UPDATE: For more on economic development and growth in Montgomery County, past and future, please see my post, “Contemplating Life Inside An Economic Engine,” at the TheSeventhState political blog, http://www.theseventhstate.com
Most Americans outside the beltway* are justified in thinking that the Washington, D.C., metropolitan area is a one-company town, and that company is the U.S. government with its myriad contractors.
But here in Montgomery County, MD, the industry with political clout, decade after decade, is real estate development. It’s always a lucrative proposition. Start with some relatively inexpensive farmland, rough-in a few roads and water and sewer, build housing, and sell the added value for a tidy profit. Styles change — ticky-tacky ranchers, split-levels, townhouses, McMansions, luxury apartments or condos — but the concept remains the same.
An example of the modern residential construction style, the four-story rectangle with pitched roof. It allows somewhat denser development than the three-story garden apartments of the 20th century. This one is in Germantown.
Development has been a political issue in every local election for as long as I can remember. The slogans are short and sweet: No Growth, Slow Growth, Managed Growth, Smart Growth.
Sometimes the focus appears to be on related construction, such as adequate schools, highways, pubic transit, even parks and open space.** The undercurrent is always development. Some recent twists have been fill-in development and redevelopment.
Election 2014 will be more of the same. If anything, the focus on development has been reinvigorated by the recent debate regarding Ten Mile Creek and Clarksburg. Bill Turque of The Washington Post has a concise story today highlighting the influence of developers on Montgomery County local politics. It’s a little bit “inside baseball,” but it might be a good introduction for voters new to the area.
The proximate subject is the Democratic primary contest for the District 1 County Council seat between Roger Berliner and Dutchy Trachtenberg. The tantalizing story is a political fund-raiser associated with the development community calling the Sierra Club “the most vicious anti-development, anti-growth organization in the country.” For the record, the Sierra Club endorsed Berliner over Trachtenberg.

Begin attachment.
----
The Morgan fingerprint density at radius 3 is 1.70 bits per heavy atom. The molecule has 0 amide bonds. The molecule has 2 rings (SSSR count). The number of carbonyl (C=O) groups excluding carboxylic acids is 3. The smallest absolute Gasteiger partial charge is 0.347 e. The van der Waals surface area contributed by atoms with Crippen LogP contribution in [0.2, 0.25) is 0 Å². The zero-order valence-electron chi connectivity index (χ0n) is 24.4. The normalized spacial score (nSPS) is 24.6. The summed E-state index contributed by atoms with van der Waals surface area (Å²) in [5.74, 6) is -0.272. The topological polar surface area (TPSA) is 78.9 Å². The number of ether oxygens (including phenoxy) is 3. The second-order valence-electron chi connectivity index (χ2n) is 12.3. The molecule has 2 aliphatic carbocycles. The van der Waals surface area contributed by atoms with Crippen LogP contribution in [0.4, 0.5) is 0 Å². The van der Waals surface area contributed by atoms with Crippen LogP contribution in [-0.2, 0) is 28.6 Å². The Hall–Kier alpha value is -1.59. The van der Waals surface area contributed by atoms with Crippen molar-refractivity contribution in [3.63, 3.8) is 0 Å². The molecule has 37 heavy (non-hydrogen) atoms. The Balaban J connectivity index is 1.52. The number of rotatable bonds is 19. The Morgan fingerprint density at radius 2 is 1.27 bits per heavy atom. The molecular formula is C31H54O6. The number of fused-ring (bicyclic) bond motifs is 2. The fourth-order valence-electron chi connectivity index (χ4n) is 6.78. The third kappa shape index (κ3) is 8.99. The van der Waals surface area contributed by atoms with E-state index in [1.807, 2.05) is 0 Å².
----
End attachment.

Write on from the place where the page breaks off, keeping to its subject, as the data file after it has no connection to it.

The “most vicious anti-development” trash talk is only a passing tempest in a long campaign season. But for any new MoCo voter, the story pulls back the curtain on the role of political contributions by real estate development interests. Montgomery county is home to a million people. Candidates for County Executive and the nine County Council seats face about a million pounds of pressure from all sorts of interests, with developers supplying much of the tonnage. Developer interests, as might be expected, are usually at odds with environmental concerns.
A secondary insight from the story is the role of candidate endorsements by influential interest groups such as the Sierra Club. Every imaginable interest group throughout the state is pestering candidates with questionnaires, with endorsements often forthcoming for the right answers. However, endorsements are
sometimes often made in arbitrary fashion behind closed doors. In many cases, endorsements go almost automatically to incumbents, rather than challengers.
— John Hayden
* Maybe it’s time to retire “inside the beltway” and replace it with “inside the InterCounty Connector.”
** In the early days of suburbia, country club golf courses were often cited as “open space.”
Any thoughts on the wild world of nearly unlimited campaign money?